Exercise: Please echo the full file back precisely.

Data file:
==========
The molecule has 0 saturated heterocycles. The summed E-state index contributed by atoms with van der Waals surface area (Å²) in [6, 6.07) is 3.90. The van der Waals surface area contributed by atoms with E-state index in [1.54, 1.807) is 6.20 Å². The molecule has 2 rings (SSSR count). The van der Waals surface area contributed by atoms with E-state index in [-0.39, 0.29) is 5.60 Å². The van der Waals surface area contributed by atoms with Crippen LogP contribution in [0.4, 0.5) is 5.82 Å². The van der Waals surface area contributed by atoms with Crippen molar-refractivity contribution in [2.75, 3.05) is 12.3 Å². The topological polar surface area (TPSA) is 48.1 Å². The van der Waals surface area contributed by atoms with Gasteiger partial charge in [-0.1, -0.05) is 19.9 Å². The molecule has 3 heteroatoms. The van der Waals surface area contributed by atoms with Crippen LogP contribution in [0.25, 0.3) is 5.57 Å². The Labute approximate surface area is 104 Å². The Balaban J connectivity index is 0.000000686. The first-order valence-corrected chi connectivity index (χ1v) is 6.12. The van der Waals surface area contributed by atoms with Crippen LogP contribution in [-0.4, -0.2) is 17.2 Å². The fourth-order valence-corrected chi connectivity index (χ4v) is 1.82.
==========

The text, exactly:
The molecule has 0 saturated heterocycles. The summed E-state index contributed by atoms with van der Waals surface area (Å²) in [6, 6.07) is 3.90. The van der Waals surface area contributed by atoms with E-state index in [1.54, 1.807) is 6.20 Å². The molecule has 2 rings (SSSR count). The van der Waals surface area contributed by atoms with E-state index in [-0.39, 0.29) is 5.60 Å². The van der Waals surface area contributed by atoms with Crippen LogP contribution in [0.4, 0.5) is 5.82 Å². The van der Waals surface area contributed by atoms with Crippen molar-refractivity contribution in [2.75, 3.05) is 12.3 Å². The topological polar surface area (TPSA) is 48.1 Å². The van der Waals surface area contributed by atoms with Gasteiger partial charge in [-0.1, -0.05) is 19.9 Å². The molecule has 3 heteroatoms. The van der Waals surface area contributed by atoms with Crippen LogP contribution in [0.25, 0.3) is 5.57 Å². The Labute approximate surface area is 104 Å². The Balaban J connectivity index is 0.000000686. The first-order valence-corrected chi connectivity index (χ1v) is 6.12. The van der Waals surface area contributed by atoms with Crippen LogP contribution in [-0.4, -0.2) is 17.2 Å². The fourth-order valence-corrected chi connectivity index (χ4v) is 1.82.